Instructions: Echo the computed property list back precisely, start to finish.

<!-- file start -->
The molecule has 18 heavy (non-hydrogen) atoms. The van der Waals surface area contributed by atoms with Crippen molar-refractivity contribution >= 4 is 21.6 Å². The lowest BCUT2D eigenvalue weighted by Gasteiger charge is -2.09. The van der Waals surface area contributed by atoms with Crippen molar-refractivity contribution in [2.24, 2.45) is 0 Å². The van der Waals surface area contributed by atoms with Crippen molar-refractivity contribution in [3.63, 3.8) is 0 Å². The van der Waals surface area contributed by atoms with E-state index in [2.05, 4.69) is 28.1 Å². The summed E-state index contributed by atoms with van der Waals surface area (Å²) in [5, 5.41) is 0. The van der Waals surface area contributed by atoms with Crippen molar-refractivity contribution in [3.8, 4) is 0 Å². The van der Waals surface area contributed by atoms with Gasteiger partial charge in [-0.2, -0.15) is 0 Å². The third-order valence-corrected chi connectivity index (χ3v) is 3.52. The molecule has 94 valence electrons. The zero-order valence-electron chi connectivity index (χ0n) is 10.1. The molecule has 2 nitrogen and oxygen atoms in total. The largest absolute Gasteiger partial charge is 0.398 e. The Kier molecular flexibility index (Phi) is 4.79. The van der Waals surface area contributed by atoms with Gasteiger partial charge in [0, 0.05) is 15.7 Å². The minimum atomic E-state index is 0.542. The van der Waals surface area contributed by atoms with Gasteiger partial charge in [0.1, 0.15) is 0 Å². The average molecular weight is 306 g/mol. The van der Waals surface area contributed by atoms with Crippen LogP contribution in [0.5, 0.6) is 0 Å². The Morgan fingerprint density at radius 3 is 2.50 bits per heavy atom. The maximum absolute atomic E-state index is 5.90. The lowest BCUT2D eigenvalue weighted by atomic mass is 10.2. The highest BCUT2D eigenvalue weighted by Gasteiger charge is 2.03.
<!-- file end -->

The molecule has 18 heavy (non-hydrogen) atoms. The van der Waals surface area contributed by atoms with Crippen molar-refractivity contribution >= 4 is 21.6 Å². The lowest BCUT2D eigenvalue weighted by Gasteiger charge is -2.09. The van der Waals surface area contributed by atoms with Crippen molar-refractivity contribution in [2.24, 2.45) is 0 Å². The van der Waals surface area contributed by atoms with Crippen molar-refractivity contribution in [3.63, 3.8) is 0 Å². The van der Waals surface area contributed by atoms with E-state index in [2.05, 4.69) is 28.1 Å². The summed E-state index contributed by atoms with van der Waals surface area (Å²) in [5, 5.41) is 0. The van der Waals surface area contributed by atoms with Crippen molar-refractivity contribution in [3.8, 4) is 0 Å². The van der Waals surface area contributed by atoms with Gasteiger partial charge in [-0.2, -0.15) is 0 Å². The third-order valence-corrected chi connectivity index (χ3v) is 3.52. The molecule has 94 valence electrons. The zero-order valence-electron chi connectivity index (χ0n) is 10.1. The molecule has 2 nitrogen and oxygen atoms in total. The largest absolute Gasteiger partial charge is 0.398 e. The Kier molecular flexibility index (Phi) is 4.79. The van der Waals surface area contributed by atoms with Gasteiger partial charge in [0, 0.05) is 15.7 Å². The minimum atomic E-state index is 0.542. The van der Waals surface area contributed by atoms with Gasteiger partial charge in [0.1, 0.15) is 0 Å². The average molecular weight is 306 g/mol. The van der Waals surface area contributed by atoms with Crippen LogP contribution in [0.5, 0.6) is 0 Å². The Morgan fingerprint density at radius 3 is 2.50 bits per heavy atom. The maximum absolute atomic E-state index is 5.90. The lowest BCUT2D eigenvalue weighted by atomic mass is 10.2. The highest BCUT2D eigenvalue weighted by Gasteiger charge is 2.03.